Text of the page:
Friday, February 13, 2009

In Uganda and Kenya, among the Karamojong and Turkana people, the number of beads a woman wears around her neck signifies how high of a dowry price was paid for her hand in marriage. This price is usually paid in cattle. The more beads, the more expensive the bride.

After a day of no travel, we had to rise very early on Saturday morning to catch a 4:00 am bus back to Mbale, where we would change buses and head to Kampala.

A cultural difference worth noting is buses that leave in the wee hours of the morning do something special to be sure all passengers who intend to be passengers are present. The drivers cruise the streets of the village honking one of several horns mounted on the vehicle. The more obnoxious the horn, the more it is honked.

It was difficult to deal with riding on the bus...I could not imagine trying to sleep through it at home in my bed.

Anyway, we made the return trips to Mbale, then Kampala, which took 12 to 14 hours.

On most bus trips we took, we had divine opportunities to talk about Christ. Michael led and Ethiopian refugee to Christ on the bus ride where my seat broke. How incredible that he was faithful and that God used that insane ride for His glory!

One of my favorite memories of the trip was hearing Lopeyok talk about Jesus to different people seated around us! He wants very much to come to an American University to study communications when he finishes high school. He is 21, but in Uganda, your age doesn't matter as much with levels of education. Just going is what is important.

Larry also shared the Gospel with those seated with him. I wish I knew their stories better and could share them in detail. Suffice it to say that these godly men, took advantage of the opportunities set before them.

Our final evening in Uganda, was spent in the Mission Guest House, once again (as had our first night).

Before we arrived though, the four of us hiked from the bus yard to Larry's favorite Italian restaurant for dinner. It was good to use our legs after so many hours and days on buses...even with full packs.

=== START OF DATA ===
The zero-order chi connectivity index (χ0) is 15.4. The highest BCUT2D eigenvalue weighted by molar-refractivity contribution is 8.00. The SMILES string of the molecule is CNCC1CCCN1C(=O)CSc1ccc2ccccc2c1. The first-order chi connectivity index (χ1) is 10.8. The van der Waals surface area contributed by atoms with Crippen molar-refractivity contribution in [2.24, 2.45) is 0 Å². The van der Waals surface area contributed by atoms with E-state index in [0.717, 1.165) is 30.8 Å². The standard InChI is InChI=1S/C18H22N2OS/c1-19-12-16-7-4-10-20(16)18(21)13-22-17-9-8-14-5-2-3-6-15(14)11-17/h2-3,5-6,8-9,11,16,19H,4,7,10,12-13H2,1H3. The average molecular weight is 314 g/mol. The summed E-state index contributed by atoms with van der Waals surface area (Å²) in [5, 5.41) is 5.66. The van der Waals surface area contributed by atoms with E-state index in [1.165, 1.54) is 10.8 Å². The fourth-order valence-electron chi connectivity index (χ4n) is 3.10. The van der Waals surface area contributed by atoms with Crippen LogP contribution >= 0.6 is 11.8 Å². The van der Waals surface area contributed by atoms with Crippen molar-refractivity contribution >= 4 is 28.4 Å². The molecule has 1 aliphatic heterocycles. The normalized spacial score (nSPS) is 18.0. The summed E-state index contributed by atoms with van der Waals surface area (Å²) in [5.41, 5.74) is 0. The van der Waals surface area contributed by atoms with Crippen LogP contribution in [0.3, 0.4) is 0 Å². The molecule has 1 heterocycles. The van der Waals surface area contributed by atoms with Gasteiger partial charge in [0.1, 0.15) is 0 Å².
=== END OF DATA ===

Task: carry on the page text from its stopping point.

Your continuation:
This eatery was an outdoor garden, and was quite spectacular. Very unlike most of the places we had eaten on our journey up to this point. We ate way more than we should have (just catching up on missed meals), starting with pizza as an appetizer, and then moving on to main courses. I had Lasagna, and it was amazing...yes, Italian Lasagna in Kampala, Uganda!

Sunday morning, we attended church. The worship was amazing!!! These precious souls completely poured themselves out in worship! I was inspired, and found myself asking my Savior for this to catch on in my own church.

After services on Sunday, we had a bite at a thatch roofed restaurant, owned by Europeans. It is interesting to note that there are no American restaurants in Uganda, like you would find in many other foreign countries.

We had made arrangements to get to the airport with some Christian brothers, but they did not show, so we found a taxi willing to transport us there.

We had been told to arrive three and a half hours early for our flight. When we did, we discovered we were going to have to wait nearly an hour and a half to even go through security to get to the ticket desk.

Initially annoyed, we went and had a seat where instructed. It would be just Michael and I traveling back to the USA.

Shortly after being seated, a young woman approached. She was white. We didn't see that much in our time there, so it was already significant. She asked if we would watch her bags while she went to the restroom.